I’ve been writing my story for ‘Women’s Voices of PND‘ and it’s made me think, if I was to go through it again, what tips would I give myself – so here goes….
1. Speak to your health visitor and GP and be absolutely honest with them and all your symptoms and feelings. They will not take away your baby, but they will diagnose you more appropriately.
2. Organise counselling or other therapy. Counselling services from local PND charities such as CrossReach are amazing but in demand. If you find there is a waiting time and you have the money or you have access to private medical insurance through your employment (or your partner’s employment) find out if you can access counselling as part of it. You are worth it – don’t feel it’s an unnecessary expense – it’s essential to your health. Cognitive Behavioural Therapy (CBT) is well known form of counselling that has been proven to be very effective and there are many other types which have different benefits. I now offer EFT (Emotional Freedom Technique) for mums and dads with perinatal mental health.
3. You might be struggling with energy levels or being able to undertake the most basic of things – that’s OK. Try to keep getting out of the house and do little things like go for coffee, go to cinema or an easy walk in the fresh air.
4. There are many free or cheap apps now for our phones which can help such as ‘Headspace’ or ‘Deep Sleep’ – great to calm you down and really effective for improving sleep. They don’t take long out of each day and will really help to clear your mind of negative thought processes.
5. Keep yourself distracted and brain busy doing anything but thinking – craft is brilliant at taking up headspace (take up knitting, baking, scrapbooking), reading books (which has been found to have positive effects for days after finishing a book), activities such as listening to music with a good sing-a-long, and being round positive, energy filled people who make you feel good!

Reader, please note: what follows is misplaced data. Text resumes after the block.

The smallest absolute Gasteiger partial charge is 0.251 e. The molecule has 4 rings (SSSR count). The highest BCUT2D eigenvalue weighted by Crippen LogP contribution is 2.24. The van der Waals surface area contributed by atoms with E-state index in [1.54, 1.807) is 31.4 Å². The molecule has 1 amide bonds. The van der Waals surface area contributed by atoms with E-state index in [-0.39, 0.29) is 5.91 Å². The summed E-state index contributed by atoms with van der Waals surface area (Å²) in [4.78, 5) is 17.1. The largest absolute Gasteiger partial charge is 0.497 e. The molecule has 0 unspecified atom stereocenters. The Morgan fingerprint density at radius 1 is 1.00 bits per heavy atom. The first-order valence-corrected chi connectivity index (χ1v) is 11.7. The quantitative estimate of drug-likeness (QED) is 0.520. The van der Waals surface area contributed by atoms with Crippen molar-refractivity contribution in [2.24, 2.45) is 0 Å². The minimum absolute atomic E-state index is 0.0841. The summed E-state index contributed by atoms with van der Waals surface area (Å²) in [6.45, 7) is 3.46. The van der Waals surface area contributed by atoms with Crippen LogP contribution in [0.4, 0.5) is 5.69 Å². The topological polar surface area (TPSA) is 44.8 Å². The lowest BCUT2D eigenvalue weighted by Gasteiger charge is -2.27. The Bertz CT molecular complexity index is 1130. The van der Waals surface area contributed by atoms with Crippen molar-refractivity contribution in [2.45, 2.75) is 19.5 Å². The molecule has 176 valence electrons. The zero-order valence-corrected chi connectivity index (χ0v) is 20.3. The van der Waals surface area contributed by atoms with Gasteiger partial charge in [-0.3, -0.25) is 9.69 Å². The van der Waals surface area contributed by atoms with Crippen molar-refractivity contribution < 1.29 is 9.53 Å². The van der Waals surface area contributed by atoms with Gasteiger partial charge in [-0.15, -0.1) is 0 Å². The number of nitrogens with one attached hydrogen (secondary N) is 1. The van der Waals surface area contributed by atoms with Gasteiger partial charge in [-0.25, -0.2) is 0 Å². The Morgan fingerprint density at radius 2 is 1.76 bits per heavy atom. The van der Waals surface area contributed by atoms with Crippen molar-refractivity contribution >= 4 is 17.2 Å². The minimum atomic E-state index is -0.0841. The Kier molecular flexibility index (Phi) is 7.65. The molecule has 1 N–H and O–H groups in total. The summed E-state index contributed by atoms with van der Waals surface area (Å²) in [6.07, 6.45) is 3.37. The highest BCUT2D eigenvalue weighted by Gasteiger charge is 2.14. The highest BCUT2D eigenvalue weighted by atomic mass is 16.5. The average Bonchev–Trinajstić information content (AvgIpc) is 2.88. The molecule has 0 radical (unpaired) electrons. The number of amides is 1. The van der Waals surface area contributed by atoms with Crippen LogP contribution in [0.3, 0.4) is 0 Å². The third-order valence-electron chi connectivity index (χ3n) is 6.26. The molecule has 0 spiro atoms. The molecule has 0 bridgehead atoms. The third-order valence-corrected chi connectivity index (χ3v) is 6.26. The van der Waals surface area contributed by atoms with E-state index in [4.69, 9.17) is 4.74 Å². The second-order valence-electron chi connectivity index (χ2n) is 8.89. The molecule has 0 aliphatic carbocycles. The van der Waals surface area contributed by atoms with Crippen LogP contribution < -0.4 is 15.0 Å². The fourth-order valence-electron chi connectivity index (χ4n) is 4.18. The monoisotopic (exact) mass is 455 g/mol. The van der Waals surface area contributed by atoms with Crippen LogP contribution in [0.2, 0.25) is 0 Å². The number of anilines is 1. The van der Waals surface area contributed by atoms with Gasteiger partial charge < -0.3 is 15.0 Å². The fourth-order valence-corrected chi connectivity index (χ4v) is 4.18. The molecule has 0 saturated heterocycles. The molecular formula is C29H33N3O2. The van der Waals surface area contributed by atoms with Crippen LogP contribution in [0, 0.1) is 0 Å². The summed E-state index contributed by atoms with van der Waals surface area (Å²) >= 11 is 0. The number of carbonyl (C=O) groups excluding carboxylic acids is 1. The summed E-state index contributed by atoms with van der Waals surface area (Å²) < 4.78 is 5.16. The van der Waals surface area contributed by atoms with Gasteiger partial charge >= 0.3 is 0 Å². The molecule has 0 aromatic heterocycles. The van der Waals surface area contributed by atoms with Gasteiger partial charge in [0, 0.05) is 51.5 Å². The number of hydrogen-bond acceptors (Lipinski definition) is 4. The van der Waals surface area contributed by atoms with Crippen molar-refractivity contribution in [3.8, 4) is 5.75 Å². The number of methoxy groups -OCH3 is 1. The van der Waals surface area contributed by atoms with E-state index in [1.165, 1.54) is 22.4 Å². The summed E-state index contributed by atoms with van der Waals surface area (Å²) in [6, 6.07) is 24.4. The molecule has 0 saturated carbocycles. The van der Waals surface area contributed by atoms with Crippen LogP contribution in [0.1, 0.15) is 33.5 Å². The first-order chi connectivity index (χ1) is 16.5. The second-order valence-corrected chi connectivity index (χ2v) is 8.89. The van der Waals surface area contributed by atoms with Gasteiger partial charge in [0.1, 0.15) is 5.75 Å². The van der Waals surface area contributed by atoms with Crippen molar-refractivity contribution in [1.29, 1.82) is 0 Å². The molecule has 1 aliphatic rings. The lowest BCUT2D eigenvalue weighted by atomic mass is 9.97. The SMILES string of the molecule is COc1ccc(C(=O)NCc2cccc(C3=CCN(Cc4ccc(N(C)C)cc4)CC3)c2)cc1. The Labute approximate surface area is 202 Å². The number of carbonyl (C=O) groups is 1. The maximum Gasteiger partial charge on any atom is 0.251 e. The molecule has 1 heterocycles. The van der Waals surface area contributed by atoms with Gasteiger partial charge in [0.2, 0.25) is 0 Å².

6. Lower expectations – this includes from your babies/children (around sleep, eating, behaviour – they are just tiny babies and toddlers), yourself (you don’t need to be a perfect parent, you don’t need to cook from scratch, you might not manage a full on creativity session with your children, you can’t meet every demand put on you) and those around you (they might not manage to do everything you expect or want).
7. Practice kindness to yourself – do something every day for yourself – it could be a bath, lying listening to the radio in peace, cooking something that you want to do, going for a massage, or spending time with people you want. Take a break every day, one that is concious (ie not always a sleep) and if you can, organise a longer break from the children at least once a week.
8. Be grateful for the little things in your life – that could be the sun out in the sky, for the opportunity to get some “me time”, it could be your children, your husband, your home, your pets, your family, a new outfit or just anything that you feel you can be grateful for.
9. Practice positive affirmations – useful ones such as ‘I have been given what I can cope with’, ‘I am calm’, ‘I am respectful of myself and my feelings’, ‘I enjoy spending time with my children’, ‘I enjoy meal times with my children’, ‘My children are behaving like children’, ‘I am loved by my family’.
10. Let go – let go of the control, let go of the negative thoughts, let go of the parental guilt, let go of the clock watching and routines, let go of any expectations and start enjoying the chaos, life as a parent and cuddle your babies.
I offer Bump, Birth and Baby support which will take you all the way from pregnancy through to the end of the first few month. If you are feeling anxious in your pregnancy or with your new baby, Parenting Coaching can support your individual needs. Stand-alone EFT can be utilised at any time.
Much love, Tricia xxxx